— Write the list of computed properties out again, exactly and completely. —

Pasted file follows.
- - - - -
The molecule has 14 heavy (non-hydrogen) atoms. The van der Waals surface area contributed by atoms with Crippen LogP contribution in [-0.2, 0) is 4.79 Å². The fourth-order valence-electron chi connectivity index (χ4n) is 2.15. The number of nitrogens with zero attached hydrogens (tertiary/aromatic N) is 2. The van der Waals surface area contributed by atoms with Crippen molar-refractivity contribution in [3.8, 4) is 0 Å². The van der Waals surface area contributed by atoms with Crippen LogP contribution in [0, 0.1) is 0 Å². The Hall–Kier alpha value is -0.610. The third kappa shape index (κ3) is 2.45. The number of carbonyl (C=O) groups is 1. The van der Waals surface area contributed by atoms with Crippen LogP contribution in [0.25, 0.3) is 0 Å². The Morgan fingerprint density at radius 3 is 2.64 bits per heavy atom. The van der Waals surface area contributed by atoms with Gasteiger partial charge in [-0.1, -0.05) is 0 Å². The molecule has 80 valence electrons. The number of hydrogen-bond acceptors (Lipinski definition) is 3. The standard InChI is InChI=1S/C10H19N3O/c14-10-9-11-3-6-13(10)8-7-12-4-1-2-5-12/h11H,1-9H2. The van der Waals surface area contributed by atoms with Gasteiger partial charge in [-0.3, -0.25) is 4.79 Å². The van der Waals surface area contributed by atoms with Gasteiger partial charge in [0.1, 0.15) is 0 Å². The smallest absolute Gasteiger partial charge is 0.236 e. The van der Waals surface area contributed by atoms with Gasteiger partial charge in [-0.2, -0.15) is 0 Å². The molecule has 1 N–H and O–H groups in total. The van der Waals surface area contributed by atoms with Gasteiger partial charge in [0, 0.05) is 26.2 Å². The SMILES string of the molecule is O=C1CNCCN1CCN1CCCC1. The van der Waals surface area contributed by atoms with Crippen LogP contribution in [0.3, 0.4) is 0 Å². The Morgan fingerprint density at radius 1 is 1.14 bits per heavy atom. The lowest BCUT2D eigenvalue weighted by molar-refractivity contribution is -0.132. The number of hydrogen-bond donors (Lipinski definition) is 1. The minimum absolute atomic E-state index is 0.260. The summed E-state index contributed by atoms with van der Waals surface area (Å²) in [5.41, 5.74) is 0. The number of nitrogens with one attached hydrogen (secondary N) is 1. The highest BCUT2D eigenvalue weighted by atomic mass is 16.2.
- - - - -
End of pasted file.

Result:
The molecule has 14 heavy (non-hydrogen) atoms. The van der Waals surface area contributed by atoms with Crippen LogP contribution in [-0.2, 0) is 4.79 Å². The fourth-order valence-electron chi connectivity index (χ4n) is 2.15. The number of nitrogens with zero attached hydrogens (tertiary/aromatic N) is 2. The van der Waals surface area contributed by atoms with Crippen molar-refractivity contribution in [3.8, 4) is 0 Å². The van der Waals surface area contributed by atoms with Crippen LogP contribution in [0, 0.1) is 0 Å². The Hall–Kier alpha value is -0.610. The third kappa shape index (κ3) is 2.45. The number of carbonyl (C=O) groups is 1. The van der Waals surface area contributed by atoms with Crippen LogP contribution in [0.25, 0.3) is 0 Å². The Morgan fingerprint density at radius 3 is 2.64 bits per heavy atom. The van der Waals surface area contributed by atoms with Gasteiger partial charge in [-0.1, -0.05) is 0 Å². The molecule has 80 valence electrons. The number of hydrogen-bond acceptors (Lipinski definition) is 3. The standard InChI is InChI=1S/C10H19N3O/c14-10-9-11-3-6-13(10)8-7-12-4-1-2-5-12/h11H,1-9H2. The van der Waals surface area contributed by atoms with Gasteiger partial charge in [-0.3, -0.25) is 4.79 Å². The van der Waals surface area contributed by atoms with Gasteiger partial charge in [0.1, 0.15) is 0 Å². The smallest absolute Gasteiger partial charge is 0.236 e. The van der Waals surface area contributed by atoms with Gasteiger partial charge in [-0.2, -0.15) is 0 Å². The molecule has 1 N–H and O–H groups in total. The van der Waals surface area contributed by atoms with Gasteiger partial charge in [0, 0.05) is 26.2 Å². The SMILES string of the molecule is O=C1CNCCN1CCN1CCCC1. The van der Waals surface area contributed by atoms with Crippen LogP contribution in [0.3, 0.4) is 0 Å². The Morgan fingerprint density at radius 1 is 1.14 bits per heavy atom. The lowest BCUT2D eigenvalue weighted by molar-refractivity contribution is -0.132. The number of hydrogen-bond donors (Lipinski definition) is 1. The minimum absolute atomic E-state index is 0.260. The summed E-state index contributed by atoms with van der Waals surface area (Å²) in [5.41, 5.74) is 0. The number of nitrogens with one attached hydrogen (secondary N) is 1. The highest BCUT2D eigenvalue weighted by atomic mass is 16.2.